For the past six months I’ve watched progress slowly and steadily invade my little village of Tchekpo. I saw the huge trucks roll into town. I watched the workers slowly and systematically chop down ancient trees and clear brush from each side of the main road. I watched the poles go up, one by one. I watched them string the wire from pole to pole, rolling the wire off their giant spools. The workers never looked like they were in much of a hurry. Little by little they got the job done. I never heard anyone in Tchekpo talking about the coming of electric current in Tchekpo. I was the only one who talked about it, and I brought it up often. “When do you think we’ll get it?” Are you excited about Tchekpo getting electricity?” Everyone I asked appeared to be pretty unimpressed about the prospect. I decided their reaction, or non-reaction to this phenomena was because they just had no idea how it would impact or change their lives. For me…..All I wanted was two things. A fan, and an easy way to charge my electronics. I don’t even care about light. I’ve gotten used to living without light after 6pm….but a fan….oh a fan, would definitely change and enhance my life for my remaining months in Tchekpo.
It’s the hot season in Togo right now. From January through May. I had always heard that the hot season went through March, so I’ve looked forward to the end of March. I’ve had a big smiley face on my calendar on the last day of March to mark the occasion. I’ve thought…HA…if I make it through to the end of March, I can go the distance for sure. The other day I was talking to a Togolese woman about making it through March. She laughed, and said “the hot season lasts through May!!” That little bit of information stopped me dead in my tracks.…I fell to my knees and screamed in a voice that sounded more demonic than like my own voice…NO! NO! NO!…tell me it isn’t true! It can’t be true…..and then I wept uncontrollably. Ok..well, not really, but that’s what was going through my mind. Instead I slapped the woman who told me. Ok…not really, but I wanted to. Now my only hope for survival was the coming of electric current….and a fan.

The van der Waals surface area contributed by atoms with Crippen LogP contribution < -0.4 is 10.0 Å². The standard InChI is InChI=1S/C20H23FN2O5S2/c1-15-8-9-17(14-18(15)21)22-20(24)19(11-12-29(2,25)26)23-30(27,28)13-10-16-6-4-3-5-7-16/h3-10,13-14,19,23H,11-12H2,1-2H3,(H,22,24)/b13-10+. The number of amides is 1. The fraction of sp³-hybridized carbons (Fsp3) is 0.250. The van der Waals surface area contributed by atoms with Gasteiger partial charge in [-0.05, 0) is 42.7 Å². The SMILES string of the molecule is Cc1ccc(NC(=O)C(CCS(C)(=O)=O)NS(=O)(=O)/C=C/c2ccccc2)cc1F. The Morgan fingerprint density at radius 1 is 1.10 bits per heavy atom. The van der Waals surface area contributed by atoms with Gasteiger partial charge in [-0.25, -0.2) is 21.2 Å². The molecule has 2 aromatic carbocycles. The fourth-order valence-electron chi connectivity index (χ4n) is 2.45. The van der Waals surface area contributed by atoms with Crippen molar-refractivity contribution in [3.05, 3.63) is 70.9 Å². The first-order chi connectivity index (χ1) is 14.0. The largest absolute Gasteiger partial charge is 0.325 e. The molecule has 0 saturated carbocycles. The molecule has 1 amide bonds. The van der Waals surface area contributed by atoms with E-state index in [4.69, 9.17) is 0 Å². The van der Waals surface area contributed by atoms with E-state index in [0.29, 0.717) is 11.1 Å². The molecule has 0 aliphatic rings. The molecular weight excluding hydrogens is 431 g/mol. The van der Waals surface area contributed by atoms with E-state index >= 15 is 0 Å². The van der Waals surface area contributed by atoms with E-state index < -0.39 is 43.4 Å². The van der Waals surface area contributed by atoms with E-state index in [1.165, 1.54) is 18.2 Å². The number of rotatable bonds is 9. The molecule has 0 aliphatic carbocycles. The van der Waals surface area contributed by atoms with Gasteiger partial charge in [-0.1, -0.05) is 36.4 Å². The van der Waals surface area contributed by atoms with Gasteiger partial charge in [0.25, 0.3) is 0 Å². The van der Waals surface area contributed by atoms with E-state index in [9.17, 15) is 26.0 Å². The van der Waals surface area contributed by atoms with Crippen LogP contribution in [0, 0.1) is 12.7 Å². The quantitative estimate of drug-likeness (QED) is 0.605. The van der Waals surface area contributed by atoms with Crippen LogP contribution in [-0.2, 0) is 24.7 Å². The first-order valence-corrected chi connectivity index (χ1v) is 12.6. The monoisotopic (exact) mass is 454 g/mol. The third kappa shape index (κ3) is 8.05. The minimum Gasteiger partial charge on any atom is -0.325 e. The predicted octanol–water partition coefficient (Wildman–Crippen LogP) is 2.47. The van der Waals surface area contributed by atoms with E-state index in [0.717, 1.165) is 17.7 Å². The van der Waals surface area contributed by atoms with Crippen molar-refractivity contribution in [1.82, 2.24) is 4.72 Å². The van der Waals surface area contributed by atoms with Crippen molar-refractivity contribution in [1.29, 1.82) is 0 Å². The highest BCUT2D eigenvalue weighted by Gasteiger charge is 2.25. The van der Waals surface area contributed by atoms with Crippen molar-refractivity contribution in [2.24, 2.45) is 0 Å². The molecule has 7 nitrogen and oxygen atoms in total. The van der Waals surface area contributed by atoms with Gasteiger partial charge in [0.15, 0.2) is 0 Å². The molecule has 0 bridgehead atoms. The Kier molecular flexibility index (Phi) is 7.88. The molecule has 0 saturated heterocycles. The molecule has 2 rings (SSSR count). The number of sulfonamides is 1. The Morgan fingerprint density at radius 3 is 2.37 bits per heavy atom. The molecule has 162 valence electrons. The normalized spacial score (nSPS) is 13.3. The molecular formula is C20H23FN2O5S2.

How do I cope with the heat? I take at least four bucket showers a day, and at night when I go to bed, I lay a big thick towel on my bed, and a little towel over my pillow then I just step outside my back door and poor a bucket of water over myself…over my nightgown and all. Then I crawl into bed soaking wet. It works! However half way through the night I wake up, completely dry, except for the sweat. I get up, out of bed, half asleep, fumble around for my flashlight, walk down the hall, knocking into the walls, step outside my back door, and once again poor a bucket of nice cool water over myself. This is an every day/every night occurance. Approximately four bucket showers a day, and two at night. Electricity and a fan, would be a really nice addition, don’t you think? As stifling as the heat and humidity is….It is surprisingly bearable once you come to terms with it. Once you develop your coping mechanisms. Nothing…and I mean nothing feels better than those bucket showers, and then I’m good to go for at least a couple more hours. My friends in Tchekpo are used to the heat, in fact when there is a rare cool day….let’s say the temperature is 95 instead of 105, they pull out their jackets and long sleeved shirts, and tell me they are cold. Yeah…it is beyond my comprehension that when I am finally a little bit comfortable, they are uncomfortably cold.
|David's Birthday Party|
I had a birthday party for David, my French teacher the night the lights went on. David helps me teach my English class to adults, and I help him teach English at the high school. He has become a very valuable partner. He helps me with all my projects. I told him the other day, to his delight, that he was a Mover and a Shaker. He asked me to repeat, and then he wrote it down, and laughed. Now every time I see him, he laughs and says, “I am a Mover and a Shaker.” No one can say Mover and Shaker like David says it. He sounds like an evangelical preacher when he says it. He roars it….”I am a Mover and a Shaker.”
|The night sky, from my porch|
The night the lights went on in Tchekpo is the night my friends lives were forever altered...and for me...I got a few days closer to getting a fan.